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Time to Raise the Renewable Portfolio Standard?

by | Mar 13, 2018 | Energy, Infrastructure

Minnesota’s Renewable Portfolio Standard (RPS)—sometimes called a Renewable Energy Standard (RES)—was last updated in 2007. Most utilities have met it ahead of schedule. All but twelve states have some sort of RPS, twenty-nine of which are mandatory. Is it time for an update in Minnesota? What’s feasible?

The details and progress

In 2007 lawmakers codified a mandate out of what had been a voluntary set of goals to develop “a framework for the state of Minnesota to transition to a renewable energy economy that ends Minnesota’s contribution to greenhouse gases from burning fossil fuels within the next few decades.” From that moment onward, it has been “the energy policy of the state of Minnesota that: […] 25 percent of the total energy used in the state be derived from renewable energy resources by the year 2025.”

The RPS applies different schedules to the state’s utilities. Xcel Energy, the footprint of which covers most of the Twin Cities Metro, faces a steeper schedule; the bill treats Minnesota utilities that use nuclear power—Xcel is the only such utility—differently than the other utilities, whether they be investor-owned or cooperatives. The statute requires that the MN Department of Energy Resources, a division of the Department of Commerce, manage utility compliance with the standard on a bi-annual basis. The latest of these, issued in January, 2017, confirms that all utilities subject to the RPS had met goals applicable to December 31, 2015.

A recent report suggests that Minnesota’s utilities may be ahead of schedule, with statewide numbers at 25% renewable generation, which is above average compared to the rest of the nation. Climate hawks still have reasons to despair, however, as carbon emissions are slightly higher than the national average.* Power sector emissions nonetheless fell 27% from 2005 to 2017. The discrepancy between relatively high rates of renewable generation and worse-than-average carbon emissions likely stems from the state’s low reliance on natural gas (12% vs. 32% nationwide), which has replaced higher-carbon coal generation elsewhere. At 23%, nuclear power in Minnesota stands at slightly above the nationwide average.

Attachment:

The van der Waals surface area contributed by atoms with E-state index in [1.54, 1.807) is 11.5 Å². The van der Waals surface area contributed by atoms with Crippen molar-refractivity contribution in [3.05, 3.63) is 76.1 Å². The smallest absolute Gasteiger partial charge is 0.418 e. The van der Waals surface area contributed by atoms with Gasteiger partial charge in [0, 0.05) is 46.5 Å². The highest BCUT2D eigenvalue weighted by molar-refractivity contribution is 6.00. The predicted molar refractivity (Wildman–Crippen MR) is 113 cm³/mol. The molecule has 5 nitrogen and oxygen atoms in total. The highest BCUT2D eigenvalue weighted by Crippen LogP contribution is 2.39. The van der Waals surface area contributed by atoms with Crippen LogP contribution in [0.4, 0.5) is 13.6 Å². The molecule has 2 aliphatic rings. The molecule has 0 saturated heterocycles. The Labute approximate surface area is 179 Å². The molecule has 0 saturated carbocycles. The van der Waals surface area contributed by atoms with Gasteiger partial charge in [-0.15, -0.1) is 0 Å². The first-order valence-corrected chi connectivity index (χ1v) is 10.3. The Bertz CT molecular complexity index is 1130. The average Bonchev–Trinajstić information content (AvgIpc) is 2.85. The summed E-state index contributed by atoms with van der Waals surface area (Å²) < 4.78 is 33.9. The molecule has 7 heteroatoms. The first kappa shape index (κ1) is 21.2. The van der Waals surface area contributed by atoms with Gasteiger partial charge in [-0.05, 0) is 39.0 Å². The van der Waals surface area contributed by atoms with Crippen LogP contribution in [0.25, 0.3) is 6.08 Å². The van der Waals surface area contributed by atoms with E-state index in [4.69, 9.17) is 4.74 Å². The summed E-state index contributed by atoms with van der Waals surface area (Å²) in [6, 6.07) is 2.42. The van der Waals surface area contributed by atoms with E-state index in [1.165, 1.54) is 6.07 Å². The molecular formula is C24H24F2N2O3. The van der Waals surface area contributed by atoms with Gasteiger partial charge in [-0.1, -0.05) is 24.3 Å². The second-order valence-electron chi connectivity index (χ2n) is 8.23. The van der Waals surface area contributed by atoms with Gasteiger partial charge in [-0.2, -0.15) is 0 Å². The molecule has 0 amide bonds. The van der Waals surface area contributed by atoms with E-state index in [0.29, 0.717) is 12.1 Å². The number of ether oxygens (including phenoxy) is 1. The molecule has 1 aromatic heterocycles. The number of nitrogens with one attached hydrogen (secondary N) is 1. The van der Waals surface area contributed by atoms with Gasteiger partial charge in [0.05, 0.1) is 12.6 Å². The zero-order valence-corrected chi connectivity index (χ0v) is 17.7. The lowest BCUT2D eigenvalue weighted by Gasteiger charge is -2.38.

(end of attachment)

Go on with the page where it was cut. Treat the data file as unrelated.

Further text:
The state, as you might expect, has added several gigawatts (GW) of renewable capacity since the RPS mandate in 2007. Note that in the energy world, capacity is what it sounds like, as is generation; while the RPS measures generation, new capacity was needed to meet it. Capacity is measured in magnitudes of watts (W, kW, MW, GW, TW), and generation in magnitudes of watt-hours (Wh, kWh, MWh, etc.). Wind turbines comprised much of that new generation, until 2017, when solar—with a surge in community solar development—led the way.

Source: Bloomberg New Energy Finance, “State energy factsheet: Minnesota,” March 1, 2018.

So far, our discussion has omitted the solar mandate of 2013, which requires that all public utilities in the state meet 1.5% of all generation with solar photovoltaic (PV) facilities by 2020, 10% of which must be smaller systems under 20 kW in capacity. The 1.5% solar carve out comes in addition to the RPS shown in the charts above. For reference, know that the carve out only stretches the state slightly above the current national average of 1.2% of PV generation.

Some reading this piece may wonder about the cost of the Minnesota RPS on utility ratepayers. Worry not! Even as of 2014, when renewables cost more than today, Minnesota Power and Otter Tail Power customers experienced a decrease in costs as a result of the RPS, while Xcel customers felt only a slight increase. More recent data reflects the falling cost curves of renewables globally: new hydro costs about 5¢/kWh on average; onshore wind, about 6¢/kWh; utility-scale solar, 10¢/kWh. These prices easily compete with fossil fuel-derived electricity, which can vary from 5¢/kWh to 17¢/kWh.

Moreover, price does not reflect value. The periods where electricity demand is highest—hot, sunny summer afternoons—and therefore, the marginal cost of electricity is highest, often coincide with peak renewable production, especially solar. Witness the stunning solar victory in 2014, when the Aurora project beat out natural gas on price alone for peaking power.

What’s next?

A recent North Star article discussed a Minneapolis proposal to power city assets with 100% renewable energy—an aggressive RPS in miniature (Minne-ature? Apologies.). Accounting for enough renewable energy to power a medium-sized city government’s assets is complicated, but feasible.

What about the rest of the state? Or the country? Some, like Prof. Mark Jacobson of Stanford, have proposed that the entire globe could rely on 100% renewable electricity—and everything else!—by 2050. Such a global system would require massive investments in transmission, management software, electric vehicles, and hydrogen-powered aircraft, in addition to new renewable capacity. Others have challenged Mr. Jacobson’s methods, but still concluded that massive decarbonization of the electric grid, to 80% renewable, is feasible within a generation, pardon the pun.

With the state’s utilities on track to meet Minnesota’s RPS on schedule and on the cheap, perhaps it’s time to do more.


* Minnesota average .48 tCO2/MWh vs. nationwide average .45 tCO2/MWh (tons carbon dioxide per megawatt-hour).

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